19. Kate responded on 06 Feb 2012 at 10:32 pm #

    @Anne L
    Yeah, I’m not sure where that upper middle class desire to fit in with less privileged people comes from. I agree– it’s better to just be yourself. But I also think that that self doesn’t necessarily fit smoothly into a class stereotype. There’s a LOT of context involved.

    I’m not sure if you’re addressing me or being rhetorical in your questions in the beginning of the comment, but I also think being grateful is incredibly important. But it’s not gonna stop me from writing posts about social quirks. If all I did was sit around being grateful, I think this blog would be a lot more boring, or maybe not exist :-) It’s OK to work things out, too

  20. Anne L responded on 07 Feb 2012 at 6:30 am #

    Kate, it was, of course, rhetoric. In reality, there is nothing personal about the discussion. The “you” was not you.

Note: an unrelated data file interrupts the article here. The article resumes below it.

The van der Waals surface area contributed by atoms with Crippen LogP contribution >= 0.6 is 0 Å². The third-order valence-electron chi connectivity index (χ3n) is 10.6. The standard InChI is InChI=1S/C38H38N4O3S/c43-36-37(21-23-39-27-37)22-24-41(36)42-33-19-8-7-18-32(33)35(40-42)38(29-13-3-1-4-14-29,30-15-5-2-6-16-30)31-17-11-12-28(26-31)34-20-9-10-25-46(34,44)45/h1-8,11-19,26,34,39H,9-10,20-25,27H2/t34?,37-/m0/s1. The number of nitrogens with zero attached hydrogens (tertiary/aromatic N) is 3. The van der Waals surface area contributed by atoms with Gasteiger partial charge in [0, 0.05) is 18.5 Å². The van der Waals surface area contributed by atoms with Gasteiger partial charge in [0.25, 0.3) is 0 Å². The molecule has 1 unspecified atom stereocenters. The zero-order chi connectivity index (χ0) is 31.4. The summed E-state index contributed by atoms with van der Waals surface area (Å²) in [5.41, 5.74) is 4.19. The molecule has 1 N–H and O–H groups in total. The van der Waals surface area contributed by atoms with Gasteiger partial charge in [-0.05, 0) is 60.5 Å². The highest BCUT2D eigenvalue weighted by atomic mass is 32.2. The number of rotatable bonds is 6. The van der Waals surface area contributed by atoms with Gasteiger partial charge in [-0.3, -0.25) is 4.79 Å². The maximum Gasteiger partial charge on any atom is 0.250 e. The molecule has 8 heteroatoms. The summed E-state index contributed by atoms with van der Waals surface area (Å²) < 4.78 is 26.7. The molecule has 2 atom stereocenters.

I agree that we do have to look at societal quirks, I just think that sometimes we belabor the glory of the common man too much. I find it both fascinating and repellent that Charles Murray has developed a career, or lucrative endeavor, chastising us about the rifts in society and our ignorance there of. It was ever thus. The nineteenth century was full of those who sought to mix with the poor. The settlement houses are a perfect example. I think we need aspiration… I don’t think that eating at Denny’s expands one’s knowledge of the class structure, and walking a factory floor doesn’t give one much insight either. The thought processes of the different classes are unfathomable to each other but commerce was built on the differences. Production and demand… And then we find ourselves with Marx and Engels, and it’s too early for that!